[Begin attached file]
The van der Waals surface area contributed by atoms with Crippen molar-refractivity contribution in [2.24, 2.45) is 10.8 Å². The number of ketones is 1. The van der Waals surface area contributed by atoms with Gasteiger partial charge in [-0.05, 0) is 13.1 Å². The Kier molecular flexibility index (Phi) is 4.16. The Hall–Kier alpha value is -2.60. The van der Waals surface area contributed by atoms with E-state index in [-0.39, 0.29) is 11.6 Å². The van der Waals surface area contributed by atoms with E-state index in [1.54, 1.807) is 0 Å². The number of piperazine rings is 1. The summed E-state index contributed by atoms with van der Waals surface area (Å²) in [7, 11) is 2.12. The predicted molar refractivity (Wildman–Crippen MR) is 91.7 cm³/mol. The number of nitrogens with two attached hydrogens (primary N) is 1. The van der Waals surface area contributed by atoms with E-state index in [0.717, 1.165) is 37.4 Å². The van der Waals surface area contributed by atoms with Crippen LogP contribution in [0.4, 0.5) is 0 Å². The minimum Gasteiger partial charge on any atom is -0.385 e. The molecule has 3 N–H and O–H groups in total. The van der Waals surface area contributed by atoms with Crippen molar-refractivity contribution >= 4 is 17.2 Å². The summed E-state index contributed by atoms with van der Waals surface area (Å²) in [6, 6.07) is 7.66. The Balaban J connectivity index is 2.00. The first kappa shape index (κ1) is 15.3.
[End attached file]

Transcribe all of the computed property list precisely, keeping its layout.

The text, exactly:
The van der Waals surface area contributed by atoms with Crippen molar-refractivity contribution in [2.24, 2.45) is 10.8 Å². The number of ketones is 1. The van der Waals surface area contributed by atoms with Gasteiger partial charge in [-0.05, 0) is 13.1 Å². The Kier molecular flexibility index (Phi) is 4.16. The Hall–Kier alpha value is -2.60. The van der Waals surface area contributed by atoms with E-state index in [-0.39, 0.29) is 11.6 Å². The van der Waals surface area contributed by atoms with E-state index in [1.54, 1.807) is 0 Å². The number of piperazine rings is 1. The summed E-state index contributed by atoms with van der Waals surface area (Å²) in [7, 11) is 2.12. The predicted molar refractivity (Wildman–Crippen MR) is 91.7 cm³/mol. The number of nitrogens with two attached hydrogens (primary N) is 1. The van der Waals surface area contributed by atoms with E-state index in [0.717, 1.165) is 37.4 Å². The van der Waals surface area contributed by atoms with Crippen LogP contribution in [0.4, 0.5) is 0 Å². The minimum Gasteiger partial charge on any atom is -0.385 e. The molecule has 3 N–H and O–H groups in total. The van der Waals surface area contributed by atoms with Crippen molar-refractivity contribution >= 4 is 17.2 Å². The summed E-state index contributed by atoms with van der Waals surface area (Å²) in [6, 6.07) is 7.66. The Balaban J connectivity index is 2.00. The first kappa shape index (κ1) is 15.3.